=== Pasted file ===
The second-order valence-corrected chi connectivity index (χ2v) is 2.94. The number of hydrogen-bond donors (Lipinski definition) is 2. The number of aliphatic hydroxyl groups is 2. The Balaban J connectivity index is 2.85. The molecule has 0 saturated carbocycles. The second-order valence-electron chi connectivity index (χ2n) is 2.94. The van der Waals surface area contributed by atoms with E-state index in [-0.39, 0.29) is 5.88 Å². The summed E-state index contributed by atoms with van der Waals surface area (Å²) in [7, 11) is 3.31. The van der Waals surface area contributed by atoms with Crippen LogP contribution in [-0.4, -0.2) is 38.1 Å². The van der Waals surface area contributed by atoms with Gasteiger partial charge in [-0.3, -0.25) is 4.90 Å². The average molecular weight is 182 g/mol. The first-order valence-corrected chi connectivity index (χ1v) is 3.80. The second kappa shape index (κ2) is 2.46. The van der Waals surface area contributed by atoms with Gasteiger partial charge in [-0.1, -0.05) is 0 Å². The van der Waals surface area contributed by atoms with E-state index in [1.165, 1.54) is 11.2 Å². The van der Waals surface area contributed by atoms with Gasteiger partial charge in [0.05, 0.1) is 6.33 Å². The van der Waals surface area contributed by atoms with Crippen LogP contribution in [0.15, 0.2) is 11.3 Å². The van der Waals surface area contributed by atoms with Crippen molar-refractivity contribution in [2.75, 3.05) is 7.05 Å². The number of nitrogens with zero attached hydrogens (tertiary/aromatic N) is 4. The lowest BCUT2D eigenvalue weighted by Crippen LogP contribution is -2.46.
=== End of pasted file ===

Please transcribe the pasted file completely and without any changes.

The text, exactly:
The second-order valence-corrected chi connectivity index (χ2v) is 2.94. The number of hydrogen-bond donors (Lipinski definition) is 2. The number of aliphatic hydroxyl groups is 2. The Balaban J connectivity index is 2.85. The molecule has 0 saturated carbocycles. The second-order valence-electron chi connectivity index (χ2n) is 2.94. The van der Waals surface area contributed by atoms with E-state index in [-0.39, 0.29) is 5.88 Å². The summed E-state index contributed by atoms with van der Waals surface area (Å²) in [7, 11) is 3.31. The van der Waals surface area contributed by atoms with Crippen LogP contribution in [-0.4, -0.2) is 38.1 Å². The van der Waals surface area contributed by atoms with Gasteiger partial charge in [-0.3, -0.25) is 4.90 Å². The average molecular weight is 182 g/mol. The first-order valence-corrected chi connectivity index (χ1v) is 3.80. The second kappa shape index (κ2) is 2.46. The van der Waals surface area contributed by atoms with Gasteiger partial charge in [-0.1, -0.05) is 0 Å². The van der Waals surface area contributed by atoms with E-state index in [1.165, 1.54) is 11.2 Å². The van der Waals surface area contributed by atoms with Gasteiger partial charge in [0.05, 0.1) is 6.33 Å². The van der Waals surface area contributed by atoms with Crippen LogP contribution in [0.15, 0.2) is 11.3 Å². The van der Waals surface area contributed by atoms with Crippen molar-refractivity contribution in [2.75, 3.05) is 7.05 Å². The number of nitrogens with zero attached hydrogens (tertiary/aromatic N) is 4. The lowest BCUT2D eigenvalue weighted by Crippen LogP contribution is -2.46.